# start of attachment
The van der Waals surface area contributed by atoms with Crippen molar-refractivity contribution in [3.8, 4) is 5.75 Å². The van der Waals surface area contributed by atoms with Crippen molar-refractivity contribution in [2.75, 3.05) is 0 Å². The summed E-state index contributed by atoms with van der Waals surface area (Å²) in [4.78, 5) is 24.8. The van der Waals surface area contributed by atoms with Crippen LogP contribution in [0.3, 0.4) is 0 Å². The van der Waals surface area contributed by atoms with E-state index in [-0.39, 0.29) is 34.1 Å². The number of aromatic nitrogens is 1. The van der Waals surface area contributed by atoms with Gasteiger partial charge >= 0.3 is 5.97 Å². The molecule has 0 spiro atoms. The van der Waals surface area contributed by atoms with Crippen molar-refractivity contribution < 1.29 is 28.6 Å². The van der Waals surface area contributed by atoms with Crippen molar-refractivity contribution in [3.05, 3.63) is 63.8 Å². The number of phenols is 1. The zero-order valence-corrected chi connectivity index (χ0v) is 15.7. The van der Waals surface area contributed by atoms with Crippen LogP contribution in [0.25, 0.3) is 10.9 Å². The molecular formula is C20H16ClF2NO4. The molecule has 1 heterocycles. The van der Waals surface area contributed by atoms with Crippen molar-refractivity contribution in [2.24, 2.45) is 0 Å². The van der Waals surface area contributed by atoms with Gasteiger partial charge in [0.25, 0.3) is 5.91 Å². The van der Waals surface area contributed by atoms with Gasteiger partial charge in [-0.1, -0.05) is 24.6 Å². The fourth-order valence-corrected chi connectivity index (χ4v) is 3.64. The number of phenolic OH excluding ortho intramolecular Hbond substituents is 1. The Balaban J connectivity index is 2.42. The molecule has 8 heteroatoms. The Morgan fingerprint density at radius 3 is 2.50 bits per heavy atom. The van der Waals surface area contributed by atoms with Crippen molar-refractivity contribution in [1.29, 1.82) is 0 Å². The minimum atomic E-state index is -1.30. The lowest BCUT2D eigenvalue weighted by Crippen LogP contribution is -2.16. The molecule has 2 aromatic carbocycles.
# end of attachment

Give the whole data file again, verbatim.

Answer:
The van der Waals surface area contributed by atoms with Crippen molar-refractivity contribution in [3.8, 4) is 5.75 Å². The van der Waals surface area contributed by atoms with Crippen molar-refractivity contribution in [2.75, 3.05) is 0 Å². The summed E-state index contributed by atoms with van der Waals surface area (Å²) in [4.78, 5) is 24.8. The van der Waals surface area contributed by atoms with Crippen LogP contribution in [0.3, 0.4) is 0 Å². The van der Waals surface area contributed by atoms with E-state index in [-0.39, 0.29) is 34.1 Å². The number of aromatic nitrogens is 1. The van der Waals surface area contributed by atoms with Gasteiger partial charge >= 0.3 is 5.97 Å². The molecule has 0 spiro atoms. The van der Waals surface area contributed by atoms with Crippen molar-refractivity contribution < 1.29 is 28.6 Å². The van der Waals surface area contributed by atoms with Crippen molar-refractivity contribution in [3.05, 3.63) is 63.8 Å². The number of phenols is 1. The zero-order valence-corrected chi connectivity index (χ0v) is 15.7. The van der Waals surface area contributed by atoms with Crippen LogP contribution in [0.25, 0.3) is 10.9 Å². The molecular formula is C20H16ClF2NO4. The molecule has 1 heterocycles. The van der Waals surface area contributed by atoms with Crippen molar-refractivity contribution in [2.24, 2.45) is 0 Å². The van der Waals surface area contributed by atoms with Gasteiger partial charge in [0.25, 0.3) is 5.91 Å². The van der Waals surface area contributed by atoms with Gasteiger partial charge in [-0.1, -0.05) is 24.6 Å². The fourth-order valence-corrected chi connectivity index (χ4v) is 3.64. The number of phenolic OH excluding ortho intramolecular Hbond substituents is 1. The Balaban J connectivity index is 2.42. The molecule has 8 heteroatoms. The Morgan fingerprint density at radius 3 is 2.50 bits per heavy atom. The van der Waals surface area contributed by atoms with Crippen molar-refractivity contribution in [1.29, 1.82) is 0 Å². The minimum atomic E-state index is -1.30. The lowest BCUT2D eigenvalue weighted by Crippen LogP contribution is -2.16. The molecule has 2 aromatic carbocycles.